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Home > eBook Library > Theravada Texts > General

Most viewed - General
ctp_book_v1.pdf
ctp_book_v1.pdfClearing the Path1684 viewsNOTE: Primarily the PDF CtPbookV1.pdf is made to be printed as a book. Other versions of this PDF are modified to be better viewed on screen - whilst another is already pre-printed in PDF format as a 2-up meaning that there are 2 pages per A4 Landscape oriented page to make for easier printout (on A4 paper) for personal use.
gratitude.pdf
gratitude.pdfGratitude in the Buddha’s Teachings1661 viewsThis text, with an introduction on the subject of gratitude in the Buddha's Teachings has extacts from Pali Suttas on Gratitude and Suttas on Ingratitude. In the Mangala Sutta, the Buddha declares that the quality of gratitude to be one of the highest blessings, thus showing how it plays a key role in His ethical and spiritual teachings.
volition.pdf
volition.pdfVolition and the Law of Kamma1610 viewsWhat is kamma? The Buddha said: "Oh monks, it is volition that I call kamma." The popular meaning of kamma is action or doing, but as a technical term, kamma means volition or will. When you do something, there is volition behind it, and that volition, that mental effort, is called kamma. The Buddha explained that, having willed, one then acts through body, speech, and mind. Whatever you do, there is some kind of kamma, mental effort, will, and volition. Volition is one of the fifty-two mental states which arise together with consciousness.
taste-freedom.pdf
taste-freedom.pdfA Taste of Freedom1606 viewsVenerable Ajahn Chah always gave his talks in simple, everyday language. His objective was to clarify the Dhamma, not to confuse his listeners with an overload of information. Consequently the talks presented here have been rendered into correspondingly simple English. The aim has been to present Ajahn Chah's teaching in both the spirit and the letter. In 1976 Venerable Ajahn Chah was invited to England together with Ajahn Sumedho, the outcome of which was eventually the establishment of the first branch monastery of Wat Pa Pong outside of Thailand. Since then, further branch monasteries have been established in England, Switzerland, Australia, New Zealand and Italy.
teachings_chah.pdf
teachings_chah.pdfThe Teachings of Ajahn Chah1500 viewsThe following Dhamma books of Ajahn Chah have been included in this collection of Ajahn Chah's Dhamma talks: Bodhinyana (1982); A Taste of Freedom (fifth impression.2002); Living Dhamma (1992); Food for the Heart (1992); The Path to Peace (1996); Clarity of Insight (2000); Unshakeable Peace (2003); Everything is Teaching Us (2004). Also some as yet unpublished talks have been included in the last section called `More Dhamma Talks'. We hope our efforts in compiling this collection of Dhamma talks of Ajahn Chah will be of benefit. (Wat Pah Nanachat)
noinnercore.pdf
noinnercore.pdfNo Inner Core1439 viewsAnatta is a Pali word consisting of a negative prefix, "an" meaning not, plus atta, soul, and is most literally translated as no-soul. The word atta, however, has a wide range of meanings, and some of those meanings cross over into the fields of psychology, philosophy, and everyday terminology, as, for example, when atta can mean self, being, ego, and personality. Therefore, we will examine and elucidate the wide range of meanings which atta can signify in order to determine exactly what the Buddha denied when He proclaimed that He teaches anatt?, that is, when He denied the existence of atta. We will examine both Buddhist and non-Buddhist definitions of the term soul, and we will also examine modern definitions of terms such as ego and self.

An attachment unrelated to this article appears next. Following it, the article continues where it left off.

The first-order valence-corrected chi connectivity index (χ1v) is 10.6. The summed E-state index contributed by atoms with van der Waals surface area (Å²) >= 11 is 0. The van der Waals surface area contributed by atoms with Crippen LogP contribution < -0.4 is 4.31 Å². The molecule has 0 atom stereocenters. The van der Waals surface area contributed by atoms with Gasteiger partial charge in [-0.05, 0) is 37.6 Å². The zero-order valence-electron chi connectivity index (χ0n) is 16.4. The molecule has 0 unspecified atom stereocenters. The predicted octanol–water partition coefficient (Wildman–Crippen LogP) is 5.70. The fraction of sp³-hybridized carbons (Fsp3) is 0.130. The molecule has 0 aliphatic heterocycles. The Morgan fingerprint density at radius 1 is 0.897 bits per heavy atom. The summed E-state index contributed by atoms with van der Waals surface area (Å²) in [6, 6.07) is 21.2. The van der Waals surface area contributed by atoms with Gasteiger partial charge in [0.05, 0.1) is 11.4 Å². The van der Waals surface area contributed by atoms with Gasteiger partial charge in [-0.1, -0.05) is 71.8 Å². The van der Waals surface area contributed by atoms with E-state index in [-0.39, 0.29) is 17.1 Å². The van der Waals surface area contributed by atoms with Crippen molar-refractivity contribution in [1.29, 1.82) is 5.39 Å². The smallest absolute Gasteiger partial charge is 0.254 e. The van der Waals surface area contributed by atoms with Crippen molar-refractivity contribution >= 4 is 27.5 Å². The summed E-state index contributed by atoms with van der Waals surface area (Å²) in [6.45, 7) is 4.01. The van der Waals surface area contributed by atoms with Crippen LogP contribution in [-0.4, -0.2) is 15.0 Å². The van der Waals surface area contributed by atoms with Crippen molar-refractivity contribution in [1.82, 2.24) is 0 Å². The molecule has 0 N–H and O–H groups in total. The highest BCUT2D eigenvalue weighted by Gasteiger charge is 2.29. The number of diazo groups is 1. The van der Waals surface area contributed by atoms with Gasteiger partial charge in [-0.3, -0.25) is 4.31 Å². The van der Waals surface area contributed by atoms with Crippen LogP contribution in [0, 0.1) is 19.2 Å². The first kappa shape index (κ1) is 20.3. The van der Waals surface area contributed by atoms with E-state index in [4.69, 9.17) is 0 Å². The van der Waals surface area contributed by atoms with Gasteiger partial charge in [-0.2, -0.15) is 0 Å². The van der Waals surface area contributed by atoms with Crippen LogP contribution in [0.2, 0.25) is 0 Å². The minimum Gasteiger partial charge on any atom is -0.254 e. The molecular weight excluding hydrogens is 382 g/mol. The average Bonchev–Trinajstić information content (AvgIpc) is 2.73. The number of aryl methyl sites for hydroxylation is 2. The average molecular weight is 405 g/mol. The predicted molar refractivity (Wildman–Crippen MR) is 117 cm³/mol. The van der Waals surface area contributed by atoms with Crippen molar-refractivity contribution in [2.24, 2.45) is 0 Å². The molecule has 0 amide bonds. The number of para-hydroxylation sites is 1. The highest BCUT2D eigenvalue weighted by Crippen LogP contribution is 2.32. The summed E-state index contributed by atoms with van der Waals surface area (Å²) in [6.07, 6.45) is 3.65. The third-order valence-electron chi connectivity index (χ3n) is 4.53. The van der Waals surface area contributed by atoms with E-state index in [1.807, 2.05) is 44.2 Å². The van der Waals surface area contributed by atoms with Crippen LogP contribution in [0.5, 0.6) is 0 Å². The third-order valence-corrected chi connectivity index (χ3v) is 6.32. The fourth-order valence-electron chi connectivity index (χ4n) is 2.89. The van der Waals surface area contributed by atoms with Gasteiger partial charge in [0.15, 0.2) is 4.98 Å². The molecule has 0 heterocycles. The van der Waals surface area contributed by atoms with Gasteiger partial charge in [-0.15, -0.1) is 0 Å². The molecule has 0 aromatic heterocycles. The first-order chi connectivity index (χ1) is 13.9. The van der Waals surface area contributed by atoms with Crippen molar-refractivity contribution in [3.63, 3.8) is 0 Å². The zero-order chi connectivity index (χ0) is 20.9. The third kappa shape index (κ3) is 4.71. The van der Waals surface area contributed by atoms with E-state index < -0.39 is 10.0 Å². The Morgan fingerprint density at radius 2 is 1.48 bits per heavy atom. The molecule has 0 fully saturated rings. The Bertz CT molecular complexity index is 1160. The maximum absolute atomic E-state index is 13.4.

bps-essay_39.pdf
bps-essay_39.pdfLifestyles and Spiritual Progress1400 viewsNew comers to Buddhism often ask whether a person’s lifestyle has any special bearing on their ability to progress along the Buddha’s path, and in particular whether the Buddha had a compelling reason for establishing a monastic order governed by guidelines quite different from those that hold sway over the lay Buddhist community. If we suspend concern for questions of status and superiority and simply consider the two modes of life in their ideal expression, the conclusion would have to follow that the monastic life, lived in the way envisioned by the Buddha, is the one that conduces more effectively to the final goal.
roots_goodevil.pdf
roots_goodevil.pdfThe Roots of Good and Evil1398 viewsGreed, hatred, and delusion - these are the three bad roots in us. Conversely the good ones are non-greed (i.e generosity), non-hatred (love), and non-delusion (wisdom). All our troubles and suffering stem essentially from the bad roots while our joy and happiness comes from the good ones. It is important to know and understand these roots if we are going to make an end of suffering and attain true peace and happiness. This book explains in a penetrative way the nature of these six roots. It contains discourses of the Buddha on the subject together with traditional commentarial explanations.
iabu_journal.pdf
iabu_journal.pdfThe Journal of the International Association of Buddhist Universities1391 viewsThe journal of the International Association of Buddhist Universities
craft.pdf
craft.pdfThe Craft of the Heart, by Ajaan Lee Dhammadharo1360 viewsThis book, Ajaan Lee’s first, is like a catalog. In it, he gives the full range of his teachings on the practice of the Buddha’s craft, from the observance of the five precepts to the attainment of total liberation. Thus the different parts are written for different people at different stages in the practice, and the reader is advised to read, not judgmentally, but judiciously - taking whatever is useful for his or her own practice, and leaving the rest for others.
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